That Sinking Feeling
Mark Zandi, chief economist at Moody's Economy.com, estimates that nine million U.S. homeowners currently owe more mortgage debt than their home is currently worth, and he thinks a lot of them will sink into default on their loans.
For that reason, Mr. Zandi recently told reporters that the number of foreclosures will likely continue to rise in the near term. Speaking at a news conference hosted by Demos, a liberal leaning research organization based in New York, Mr. Zandi said that in May some 2.75 million home loans were in default. That was three times higher than in 2005, the recent low point for defaults, and nearly double the level of loans in default during 2007.
Demos estimates that upwards of two million homes could be lost to foreclosure in 2008 and 2009. Already, Demos says that nearly 2.3 million homes, or 3% of the nation's housing stock, are vacant and on the market.
"The problem is not going away. It is likely to intensify for the remainder of this year and into next," Mr. Zandi said.
He said North Dakota is the only state that has not seen a significant increase in foreclosures.
The primary reason for rising foreclosures has evolved, Mr. Zandi said. In 2006, early payment defaults were the story. In 2007, rate resets on adjustable-rate mortgages drove up defaults. Now, negative equity is driving up defaults as consumers feel the effect of falling home values.
Adding to the pressure on loan performance today is rising unemployment, Mr. Zandi said, as lost jobs and lost hours are putting downward pressure on income for many households.
The confluence of all these trends is that three-quarters of metro areas are now seeing year-over-year declines in home prices, he said. And as long as homebuyers and financial markets don't see a light at the end of the tunnel, it will be difficult for housing values to stabilize and recover, he said.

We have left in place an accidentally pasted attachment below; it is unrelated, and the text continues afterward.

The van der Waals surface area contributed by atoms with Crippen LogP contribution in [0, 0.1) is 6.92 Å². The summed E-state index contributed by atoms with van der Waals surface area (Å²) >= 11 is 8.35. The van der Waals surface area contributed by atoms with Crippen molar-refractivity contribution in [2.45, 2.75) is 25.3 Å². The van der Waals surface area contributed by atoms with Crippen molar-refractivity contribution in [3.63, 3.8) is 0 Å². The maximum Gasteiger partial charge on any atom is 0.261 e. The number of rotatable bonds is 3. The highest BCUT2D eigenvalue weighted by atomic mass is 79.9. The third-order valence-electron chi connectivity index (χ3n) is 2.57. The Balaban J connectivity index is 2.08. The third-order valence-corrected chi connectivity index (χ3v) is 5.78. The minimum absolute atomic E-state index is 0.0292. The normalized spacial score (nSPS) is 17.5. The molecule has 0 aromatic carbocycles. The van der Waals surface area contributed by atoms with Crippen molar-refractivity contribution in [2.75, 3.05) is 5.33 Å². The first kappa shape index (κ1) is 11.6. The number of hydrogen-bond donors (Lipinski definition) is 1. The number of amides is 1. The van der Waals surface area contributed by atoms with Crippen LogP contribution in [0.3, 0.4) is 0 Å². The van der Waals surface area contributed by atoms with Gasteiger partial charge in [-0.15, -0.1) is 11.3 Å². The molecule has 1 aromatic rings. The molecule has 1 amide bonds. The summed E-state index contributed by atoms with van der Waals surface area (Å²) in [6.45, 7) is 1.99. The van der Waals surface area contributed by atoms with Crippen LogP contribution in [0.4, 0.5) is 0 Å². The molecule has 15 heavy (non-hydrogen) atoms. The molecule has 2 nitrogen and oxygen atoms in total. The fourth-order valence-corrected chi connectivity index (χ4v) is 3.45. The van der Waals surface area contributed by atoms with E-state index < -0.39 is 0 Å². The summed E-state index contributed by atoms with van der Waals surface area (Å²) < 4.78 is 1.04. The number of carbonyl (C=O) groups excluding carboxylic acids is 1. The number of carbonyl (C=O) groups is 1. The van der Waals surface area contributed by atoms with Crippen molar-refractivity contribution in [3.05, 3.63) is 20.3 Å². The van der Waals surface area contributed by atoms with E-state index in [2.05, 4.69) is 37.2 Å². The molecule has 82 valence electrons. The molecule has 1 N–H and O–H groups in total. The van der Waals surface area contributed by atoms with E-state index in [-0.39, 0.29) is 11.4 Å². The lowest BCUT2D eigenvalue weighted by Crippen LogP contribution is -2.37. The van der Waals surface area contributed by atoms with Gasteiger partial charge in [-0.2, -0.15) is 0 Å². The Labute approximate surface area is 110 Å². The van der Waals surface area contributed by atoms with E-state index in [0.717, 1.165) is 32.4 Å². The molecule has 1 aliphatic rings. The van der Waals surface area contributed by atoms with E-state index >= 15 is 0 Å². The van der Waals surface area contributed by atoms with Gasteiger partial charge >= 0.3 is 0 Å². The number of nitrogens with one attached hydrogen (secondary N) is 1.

That has Demos saying that current efforts to assist troubled borrowers are too narrow in scope.
"We think there is far more action that is needed by Congress and the administration to solve this crisis," Demos president Miles Rapoport said.
He said the foreclosure crisis is having a ripple effect on the entire economy. State and local governments, for instance, are likely to lose $90 billion in tax revenue due to foreclosures and falling home values this year, according to Demos.
Demos is calling for tighter regulation of mortgage origination practices. Mr. Rapoport said the spread of risky, nontraditional and subprime mortgage products represented a failure to provide effective oversight.
"This was a self-inflicted wound," he said. "This was a failure of deregulation."
James Lardner, a senior fellow at Demos, criticized lenders for qualifying borrowers at teaser rates, saying borrowers were given loans they couldn't afford. (c) 2008 Mortgage Servicing News and SourceMedia, Inc. All Rights Reserved. http://www.mortgageservicingnews.com/ http://www.sourcemedia.com/